What molecule am I?
Ptaquiloside1 is a natural norsesquiterpene glucoside toxin present in bracken ferns2 (Pteridium aquilinum and other species). In 1983, it was isolated and characterized by Kiyoyuki Yamada and colleagues at Nagoya University (Japan), the University of Tokyo, and JEOL Ltd. (Tokyo).
Ptaquiloside is a carcinogen and the cause of hemorrhagic disease and bright blindness in cattle and other livestock. It can enter the milk and meat of affected animals and is known to cause esophageal and gastric cancer in humans. In 2019, Lars Holm Rasmussen and co-workers at the University of Copenhagen elucidated the biochemical fate of ptaquiloside in cattle.
Ptaquiloside has been well studied and reported, including in Chapter 13 of Color Atlas of Diseases and Disorders of Cattle (3rd ed., 2011) and in several publications cited by Science.gov in the 2000s and 2010s.
Although ptaquiloside is highly toxic, no safety data sheets for it are available.
1. SciFinder: Spiro[cyclopropane-1,5′-(5H)inden]-3′(2′H)-one, 7′a-(β-d-glucopyranosyloxy)-1′,3′a,4′,7′a-tetrahydro-4′-hydroxy-2′,4′,6′-trimethyl-, (2′R,3′aR,4′S,7′aR)-.
2. People who collect the edible ostrich fern (Matteuccia struthiopteris) must be careful to avoid bracken ferns that grow in the same temperate climates.
Epetraborole1 is a bicyclic boron-containing compound that was disclosed in a 2008 international patent application by Stephen J. Baker and co-inventors at Anacor Pharmaceuticals (Palo Alto, CA; now part of Pfizer). It and related compounds were claimed to be useful for treating bacterial infections.
In 2017, AN2 Therapeutics (Menlo Park, CA) was founded to commercialize pharmaceuticals for underrepresented infectious diseases. AN2, which went public in March of this year, licensed epetraborole from Pfizer to develop it as a treatment for a chronic mycobacterial lung disease that is acerbated by multidrug-resistant Mycobacteroides abscessus. A Phase 2/3 clinical trial on epetraborole was launched in May and is expected to be completed in 2025.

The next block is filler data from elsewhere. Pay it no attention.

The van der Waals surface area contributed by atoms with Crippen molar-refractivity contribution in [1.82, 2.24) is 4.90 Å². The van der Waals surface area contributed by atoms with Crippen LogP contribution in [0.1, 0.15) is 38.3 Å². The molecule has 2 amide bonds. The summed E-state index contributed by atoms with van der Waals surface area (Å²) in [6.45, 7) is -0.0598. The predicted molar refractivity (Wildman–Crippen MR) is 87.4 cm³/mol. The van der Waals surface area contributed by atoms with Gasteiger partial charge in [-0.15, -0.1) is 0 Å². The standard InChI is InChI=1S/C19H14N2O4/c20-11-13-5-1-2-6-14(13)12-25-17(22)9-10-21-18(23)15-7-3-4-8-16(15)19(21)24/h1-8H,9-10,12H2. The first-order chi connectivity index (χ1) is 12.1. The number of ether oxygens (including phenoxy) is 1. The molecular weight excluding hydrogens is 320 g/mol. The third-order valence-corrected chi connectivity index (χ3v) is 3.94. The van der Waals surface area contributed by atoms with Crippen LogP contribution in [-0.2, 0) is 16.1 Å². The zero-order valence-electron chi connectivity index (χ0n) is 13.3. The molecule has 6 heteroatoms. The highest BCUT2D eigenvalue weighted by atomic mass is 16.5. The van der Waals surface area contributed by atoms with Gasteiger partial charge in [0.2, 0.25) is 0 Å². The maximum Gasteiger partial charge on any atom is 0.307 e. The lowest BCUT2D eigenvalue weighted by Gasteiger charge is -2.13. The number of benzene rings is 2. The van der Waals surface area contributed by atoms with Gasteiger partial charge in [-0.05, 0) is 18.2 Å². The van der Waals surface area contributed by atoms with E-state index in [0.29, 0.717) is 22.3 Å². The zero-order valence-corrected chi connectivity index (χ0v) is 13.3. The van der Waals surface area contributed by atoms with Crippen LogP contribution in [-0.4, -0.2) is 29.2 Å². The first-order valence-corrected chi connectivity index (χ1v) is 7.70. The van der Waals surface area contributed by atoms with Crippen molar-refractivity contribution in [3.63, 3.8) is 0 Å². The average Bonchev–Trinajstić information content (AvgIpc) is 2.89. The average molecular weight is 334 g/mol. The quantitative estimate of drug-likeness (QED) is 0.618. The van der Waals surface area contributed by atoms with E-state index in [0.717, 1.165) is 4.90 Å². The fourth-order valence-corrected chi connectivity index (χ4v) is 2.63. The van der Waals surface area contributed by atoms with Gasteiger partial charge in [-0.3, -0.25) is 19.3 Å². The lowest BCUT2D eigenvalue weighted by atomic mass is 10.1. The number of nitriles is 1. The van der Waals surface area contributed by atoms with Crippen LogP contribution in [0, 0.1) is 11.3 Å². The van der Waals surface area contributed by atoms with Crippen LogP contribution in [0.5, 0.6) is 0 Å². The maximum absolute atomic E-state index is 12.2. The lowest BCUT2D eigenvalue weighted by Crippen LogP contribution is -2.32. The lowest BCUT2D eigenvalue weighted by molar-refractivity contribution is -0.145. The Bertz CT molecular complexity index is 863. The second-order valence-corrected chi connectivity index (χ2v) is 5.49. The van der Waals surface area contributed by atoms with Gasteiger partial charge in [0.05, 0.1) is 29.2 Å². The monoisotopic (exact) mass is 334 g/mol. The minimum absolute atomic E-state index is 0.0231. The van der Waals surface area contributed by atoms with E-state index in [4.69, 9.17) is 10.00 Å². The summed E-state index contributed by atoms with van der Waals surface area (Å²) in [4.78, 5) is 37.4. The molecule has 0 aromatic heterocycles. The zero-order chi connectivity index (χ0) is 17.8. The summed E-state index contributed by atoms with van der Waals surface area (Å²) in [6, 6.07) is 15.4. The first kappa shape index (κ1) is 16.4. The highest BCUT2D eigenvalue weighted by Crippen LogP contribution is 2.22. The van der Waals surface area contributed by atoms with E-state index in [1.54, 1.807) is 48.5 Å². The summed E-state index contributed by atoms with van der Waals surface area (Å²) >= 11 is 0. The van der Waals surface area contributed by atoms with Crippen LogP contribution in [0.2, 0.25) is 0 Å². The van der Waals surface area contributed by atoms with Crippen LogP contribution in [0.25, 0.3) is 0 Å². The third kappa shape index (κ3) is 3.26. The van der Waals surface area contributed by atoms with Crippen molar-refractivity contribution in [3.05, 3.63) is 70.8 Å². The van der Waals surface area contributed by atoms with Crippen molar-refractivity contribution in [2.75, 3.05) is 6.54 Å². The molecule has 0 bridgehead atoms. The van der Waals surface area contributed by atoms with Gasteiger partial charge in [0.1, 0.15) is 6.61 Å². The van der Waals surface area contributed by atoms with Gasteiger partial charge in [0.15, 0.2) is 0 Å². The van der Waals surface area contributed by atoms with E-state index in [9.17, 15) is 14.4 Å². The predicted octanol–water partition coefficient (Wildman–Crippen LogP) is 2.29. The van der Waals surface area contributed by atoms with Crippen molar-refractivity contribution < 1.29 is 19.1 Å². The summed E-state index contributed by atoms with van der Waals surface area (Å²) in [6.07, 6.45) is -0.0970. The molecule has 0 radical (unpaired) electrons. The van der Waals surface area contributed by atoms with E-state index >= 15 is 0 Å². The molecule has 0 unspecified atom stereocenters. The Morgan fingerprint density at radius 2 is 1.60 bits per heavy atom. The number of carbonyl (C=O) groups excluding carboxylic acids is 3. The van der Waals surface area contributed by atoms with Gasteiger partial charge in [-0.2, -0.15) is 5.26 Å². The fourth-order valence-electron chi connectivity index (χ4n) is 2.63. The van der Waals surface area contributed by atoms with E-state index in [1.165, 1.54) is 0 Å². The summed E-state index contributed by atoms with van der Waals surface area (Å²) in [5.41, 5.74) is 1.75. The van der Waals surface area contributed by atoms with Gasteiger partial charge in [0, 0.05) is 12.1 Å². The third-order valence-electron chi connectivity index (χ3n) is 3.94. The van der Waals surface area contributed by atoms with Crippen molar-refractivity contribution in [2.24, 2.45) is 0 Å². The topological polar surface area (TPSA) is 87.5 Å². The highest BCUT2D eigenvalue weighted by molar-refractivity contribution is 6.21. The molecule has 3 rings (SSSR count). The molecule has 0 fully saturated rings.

1. CAS Reg. No. 1093643-37-8.
2,4,6-Trichloroanisole1 (TCA) was the Molecule of the Week for December 23, 2013. It is the molecule responsible for “cork taint”, which gives wine a musty smell and taste and is also known to contaminate other beverages and some foods.
This August, Luca Cappellin and colleagues at the University of Padua and Illycaffè sPa (Trieste, both in Italy) disclosed a method for screening green coffee beans for TCA contamination, a phenomenon known as the “Rio defect”. They used chemical ionization time-of-flight mass spectrometry with a Vocus2 ion source and an ion-molecule reactor to analyze 22 Coffea arabica bean samples, four of which exhibited the Rio defect according to a panel of cup-tasting experts. The results were available in 3 s and correlated strongly with the panel’s findings.
1H-1,2,3-Triazole was the Molecule of the Week for December 7, 2020. It is one of the four aromatic heterocyclic compounds with two carbon atoms, three nitrogen atoms, and two double bonds. In aqueous solution, it is in equilibrium with its 2H-tautomer.
This month, Xiaowei Song, Yifan Meng, and Richard N. Zare* at Stanford University (CA) reported that the 1,2,3-triazoles play a key role in converting carbon dioxide to formic acid. The authors sprayed microdroplets of an aqueous 1,2,3-triazole solution into a gas-phase reactor containing CO2; the droplets captured CO2 and reduced it to formic acid at the gas–liquid interface. The process was optimized to achieve yields of >80%.
1. CAS Reg. No. 87-40-1.
2. Aerodyne Research, Billerica, MA.
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Ptaquiloside fast facts
|CAS Reg. No.||87625-62-5|
|Molar mass||398.45 g/mol|
|Melting point||85–89 °C|
|Water solubility||Highly soluble|
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